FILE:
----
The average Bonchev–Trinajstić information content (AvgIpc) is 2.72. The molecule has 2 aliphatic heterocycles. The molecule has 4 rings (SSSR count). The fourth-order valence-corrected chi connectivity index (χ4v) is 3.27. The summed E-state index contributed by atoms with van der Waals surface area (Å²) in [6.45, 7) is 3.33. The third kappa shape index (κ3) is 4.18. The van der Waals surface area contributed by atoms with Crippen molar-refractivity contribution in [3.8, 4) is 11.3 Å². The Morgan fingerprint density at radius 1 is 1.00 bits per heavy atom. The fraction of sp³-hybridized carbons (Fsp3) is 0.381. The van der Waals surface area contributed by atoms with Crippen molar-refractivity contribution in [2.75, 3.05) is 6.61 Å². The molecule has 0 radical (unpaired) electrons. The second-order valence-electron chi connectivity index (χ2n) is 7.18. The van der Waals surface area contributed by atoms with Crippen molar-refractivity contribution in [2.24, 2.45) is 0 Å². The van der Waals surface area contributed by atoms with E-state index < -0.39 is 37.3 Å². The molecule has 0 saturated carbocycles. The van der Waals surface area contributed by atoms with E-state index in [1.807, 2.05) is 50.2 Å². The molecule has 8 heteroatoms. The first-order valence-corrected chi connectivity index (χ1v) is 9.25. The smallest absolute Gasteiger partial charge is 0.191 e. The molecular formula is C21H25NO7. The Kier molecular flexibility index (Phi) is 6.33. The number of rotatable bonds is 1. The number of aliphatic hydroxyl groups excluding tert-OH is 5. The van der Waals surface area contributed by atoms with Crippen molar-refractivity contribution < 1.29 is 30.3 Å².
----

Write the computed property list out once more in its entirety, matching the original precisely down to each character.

The average Bonchev–Trinajstić information content (AvgIpc) is 2.72. The molecule has 2 aliphatic heterocycles. The molecule has 4 rings (SSSR count). The fourth-order valence-corrected chi connectivity index (χ4v) is 3.27. The summed E-state index contributed by atoms with van der Waals surface area (Å²) in [6.45, 7) is 3.33. The third kappa shape index (κ3) is 4.18. The van der Waals surface area contributed by atoms with Crippen molar-refractivity contribution in [3.8, 4) is 11.3 Å². The Morgan fingerprint density at radius 1 is 1.00 bits per heavy atom. The fraction of sp³-hybridized carbons (Fsp3) is 0.381. The van der Waals surface area contributed by atoms with Crippen molar-refractivity contribution in [2.75, 3.05) is 6.61 Å². The molecule has 0 radical (unpaired) electrons. The second-order valence-electron chi connectivity index (χ2n) is 7.18. The van der Waals surface area contributed by atoms with Crippen molar-refractivity contribution in [2.24, 2.45) is 0 Å². The van der Waals surface area contributed by atoms with E-state index < -0.39 is 37.3 Å². The molecule has 0 saturated carbocycles. The van der Waals surface area contributed by atoms with E-state index in [1.807, 2.05) is 50.2 Å². The molecule has 8 heteroatoms. The first-order valence-corrected chi connectivity index (χ1v) is 9.25. The smallest absolute Gasteiger partial charge is 0.191 e. The molecular formula is C21H25NO7. The Kier molecular flexibility index (Phi) is 6.33. The number of rotatable bonds is 1. The number of aliphatic hydroxyl groups excluding tert-OH is 5. The van der Waals surface area contributed by atoms with Crippen molar-refractivity contribution < 1.29 is 30.3 Å².